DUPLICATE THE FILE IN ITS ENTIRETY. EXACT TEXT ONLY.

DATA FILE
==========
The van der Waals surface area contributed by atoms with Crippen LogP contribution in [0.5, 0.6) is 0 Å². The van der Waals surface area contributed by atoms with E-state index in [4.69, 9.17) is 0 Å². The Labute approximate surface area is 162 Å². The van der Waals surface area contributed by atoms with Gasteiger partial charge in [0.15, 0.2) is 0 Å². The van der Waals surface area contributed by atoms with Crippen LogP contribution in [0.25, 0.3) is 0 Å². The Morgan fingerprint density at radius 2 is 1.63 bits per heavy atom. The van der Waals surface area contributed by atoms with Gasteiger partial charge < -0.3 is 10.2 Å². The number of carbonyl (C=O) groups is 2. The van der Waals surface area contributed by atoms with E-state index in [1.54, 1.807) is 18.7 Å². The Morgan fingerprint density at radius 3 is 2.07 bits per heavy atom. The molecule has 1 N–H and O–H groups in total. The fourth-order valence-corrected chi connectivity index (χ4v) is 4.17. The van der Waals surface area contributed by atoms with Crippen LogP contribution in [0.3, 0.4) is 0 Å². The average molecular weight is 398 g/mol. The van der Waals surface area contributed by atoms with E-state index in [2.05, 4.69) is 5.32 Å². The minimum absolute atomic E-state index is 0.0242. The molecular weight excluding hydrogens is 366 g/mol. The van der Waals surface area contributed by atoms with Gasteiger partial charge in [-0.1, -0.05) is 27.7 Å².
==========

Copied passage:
The van der Waals surface area contributed by atoms with Crippen LogP contribution in [0.5, 0.6) is 0 Å². The van der Waals surface area contributed by atoms with E-state index in [4.69, 9.17) is 0 Å². The Labute approximate surface area is 162 Å². The van der Waals surface area contributed by atoms with Gasteiger partial charge in [0.15, 0.2) is 0 Å². The van der Waals surface area contributed by atoms with Crippen LogP contribution in [0.25, 0.3) is 0 Å². The Morgan fingerprint density at radius 2 is 1.63 bits per heavy atom. The van der Waals surface area contributed by atoms with Gasteiger partial charge < -0.3 is 10.2 Å². The number of carbonyl (C=O) groups is 2. The van der Waals surface area contributed by atoms with E-state index in [1.54, 1.807) is 18.7 Å². The Morgan fingerprint density at radius 3 is 2.07 bits per heavy atom. The molecule has 1 N–H and O–H groups in total. The fourth-order valence-corrected chi connectivity index (χ4v) is 4.17. The van der Waals surface area contributed by atoms with Crippen LogP contribution in [0.3, 0.4) is 0 Å². The average molecular weight is 398 g/mol. The van der Waals surface area contributed by atoms with E-state index in [2.05, 4.69) is 5.32 Å². The minimum absolute atomic E-state index is 0.0242. The molecular weight excluding hydrogens is 366 g/mol. The van der Waals surface area contributed by atoms with Gasteiger partial charge in [-0.1, -0.05) is 27.7 Å².